New Mk8 Volkswagen Golf R estate revealed – compact performance wagon returns
It’s a similar story to before, with the Golf R’s potent powertrain embedded into a more practical estate body
The Volkswagen Golf range can now be considered complete with the reveal of the new Golf R estate, joining the hatchback and an ever-expanding range of other Volkswagen R models that now includes the Tiguan R and new Arteon R.
You might not be surprised to hear that the underlying package isn’t that far removed from that of its siblings, packing the same evo4-generation EA888 2-litre turbocharged four-cylinder engine under the bonnet, connected to a seven-speed dual-clutch transmission and an all-wheel-drive system. Peak figures remain 316bhp and 310lb ft, which will get the Golf R estate to 62mph in 4.9sec, 0.2sec behind the hatch.
The new car has also adopted the same torque-vectoring rear differential, which is able to send up to 100 per cent of available torque (a maximum of 50 per cent total) to the outside rear wheel to help the nose tuck into bends under acceleration. It also picks up the new front aluminium subframe from the hatch, which is both stiffer and lighter (by 3kg) than the standard Golf’s front end, and engineers have dialled the same increased negative camber into the front axle and lowered the ride height, which is 20mm lower than that of standard estates.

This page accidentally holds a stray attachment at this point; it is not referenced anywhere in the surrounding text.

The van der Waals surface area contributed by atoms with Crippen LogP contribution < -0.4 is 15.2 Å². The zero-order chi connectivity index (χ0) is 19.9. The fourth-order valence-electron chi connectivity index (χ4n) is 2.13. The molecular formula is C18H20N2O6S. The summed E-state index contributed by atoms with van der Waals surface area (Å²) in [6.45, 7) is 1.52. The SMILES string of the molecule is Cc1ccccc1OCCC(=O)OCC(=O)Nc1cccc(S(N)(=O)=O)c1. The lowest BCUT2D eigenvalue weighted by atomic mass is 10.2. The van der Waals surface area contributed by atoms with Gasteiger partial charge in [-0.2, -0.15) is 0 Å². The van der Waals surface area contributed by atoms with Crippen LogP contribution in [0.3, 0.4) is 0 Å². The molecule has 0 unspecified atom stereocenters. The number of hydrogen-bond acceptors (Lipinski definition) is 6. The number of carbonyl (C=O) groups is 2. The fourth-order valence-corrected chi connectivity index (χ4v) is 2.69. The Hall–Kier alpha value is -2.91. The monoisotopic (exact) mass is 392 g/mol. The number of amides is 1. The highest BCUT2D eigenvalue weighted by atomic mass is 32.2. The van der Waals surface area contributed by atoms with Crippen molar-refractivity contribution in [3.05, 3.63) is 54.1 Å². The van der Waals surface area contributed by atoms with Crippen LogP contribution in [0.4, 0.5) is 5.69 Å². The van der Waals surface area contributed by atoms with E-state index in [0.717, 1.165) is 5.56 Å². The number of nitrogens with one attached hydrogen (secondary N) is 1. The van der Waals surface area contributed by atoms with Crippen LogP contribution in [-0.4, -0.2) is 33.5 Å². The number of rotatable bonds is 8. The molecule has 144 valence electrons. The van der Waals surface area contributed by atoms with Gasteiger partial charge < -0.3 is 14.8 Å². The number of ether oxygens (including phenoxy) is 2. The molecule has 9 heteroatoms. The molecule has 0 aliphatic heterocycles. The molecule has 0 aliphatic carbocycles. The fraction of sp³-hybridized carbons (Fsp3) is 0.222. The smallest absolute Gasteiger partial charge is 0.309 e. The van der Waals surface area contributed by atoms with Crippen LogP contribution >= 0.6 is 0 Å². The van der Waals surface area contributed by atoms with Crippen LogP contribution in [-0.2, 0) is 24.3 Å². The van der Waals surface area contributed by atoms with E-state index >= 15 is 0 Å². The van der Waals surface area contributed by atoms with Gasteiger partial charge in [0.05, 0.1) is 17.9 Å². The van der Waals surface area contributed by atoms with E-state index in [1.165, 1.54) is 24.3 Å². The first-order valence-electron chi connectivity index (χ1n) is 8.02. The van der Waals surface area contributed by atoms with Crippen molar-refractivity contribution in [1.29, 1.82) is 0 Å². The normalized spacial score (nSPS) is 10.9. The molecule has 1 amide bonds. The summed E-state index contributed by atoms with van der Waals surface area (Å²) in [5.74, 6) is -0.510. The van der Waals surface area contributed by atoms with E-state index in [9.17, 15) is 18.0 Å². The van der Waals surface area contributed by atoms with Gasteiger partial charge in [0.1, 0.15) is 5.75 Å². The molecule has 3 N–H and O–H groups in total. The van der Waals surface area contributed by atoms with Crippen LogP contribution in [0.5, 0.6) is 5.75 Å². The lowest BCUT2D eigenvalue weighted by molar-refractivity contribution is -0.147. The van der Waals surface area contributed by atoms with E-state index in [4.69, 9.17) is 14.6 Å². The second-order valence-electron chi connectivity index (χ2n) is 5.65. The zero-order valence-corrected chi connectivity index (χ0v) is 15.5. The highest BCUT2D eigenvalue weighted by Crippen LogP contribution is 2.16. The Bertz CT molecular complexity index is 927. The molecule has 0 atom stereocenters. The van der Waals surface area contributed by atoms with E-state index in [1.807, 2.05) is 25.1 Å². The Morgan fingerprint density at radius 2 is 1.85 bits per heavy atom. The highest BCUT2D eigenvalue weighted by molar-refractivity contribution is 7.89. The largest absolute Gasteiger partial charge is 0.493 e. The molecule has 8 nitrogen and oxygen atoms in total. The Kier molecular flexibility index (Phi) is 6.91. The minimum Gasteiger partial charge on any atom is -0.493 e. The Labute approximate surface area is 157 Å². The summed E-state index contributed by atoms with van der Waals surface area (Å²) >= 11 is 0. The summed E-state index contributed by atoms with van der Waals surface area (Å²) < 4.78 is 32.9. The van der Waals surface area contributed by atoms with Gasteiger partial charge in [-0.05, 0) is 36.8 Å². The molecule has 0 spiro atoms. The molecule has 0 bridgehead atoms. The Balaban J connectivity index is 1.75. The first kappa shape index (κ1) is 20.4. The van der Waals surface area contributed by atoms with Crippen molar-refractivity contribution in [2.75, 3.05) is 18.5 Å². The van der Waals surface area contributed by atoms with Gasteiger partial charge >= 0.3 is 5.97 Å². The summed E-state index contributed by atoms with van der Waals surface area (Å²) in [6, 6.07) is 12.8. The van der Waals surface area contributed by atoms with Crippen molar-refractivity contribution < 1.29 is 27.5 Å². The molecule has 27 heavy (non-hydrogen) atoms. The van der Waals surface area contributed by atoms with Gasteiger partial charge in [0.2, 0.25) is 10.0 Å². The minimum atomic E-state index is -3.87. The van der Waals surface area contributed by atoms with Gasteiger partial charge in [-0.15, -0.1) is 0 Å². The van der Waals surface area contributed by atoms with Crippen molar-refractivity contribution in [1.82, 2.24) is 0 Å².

Unlike the previous-generation Golf R estate though, this time customers are able to upgrade the estate with the optional performance pack, which bundles larger 19-inch wheels, a raised 166mph top speed and two additional driver modes including a ‘drift’ mode, which seems pleasingly preposterous in a compact estate.
In fact, all UK Golf R estates will closely mirror the hatch in terms of ultimate specification, which means critical elements such as the excellent variable adaptive dampers are still optional. UK rubber will remain Bridgestones for the 18s, or Goodyear Eagle F1s on the optional 19s, which as we’ve already experienced don’t do much for the overall handling balance. The R’s beefed up brakes are also carried over, which sit at 357mm on the front axle and 340mm at the rear.
Weighing in at a relatively porky 1630kg it comes in at 79kg more than the hatchback (which shares identical dimensions all round aside from overall length), made up entirely aft of the rear wheels.
Yet while the Golf R estate was always an interesting performance option for daily family duties, Volkswagen’s expansion of its R range with the Tiguan and new Arteon Shooting Brake make it somewhat less of a counterpoint to the usual alternatives, especially given its slightly clumsy design in contrast to that of the sleek new Arteon.
Local pricing has yet to be announced, with examples due to reach customers later in the year.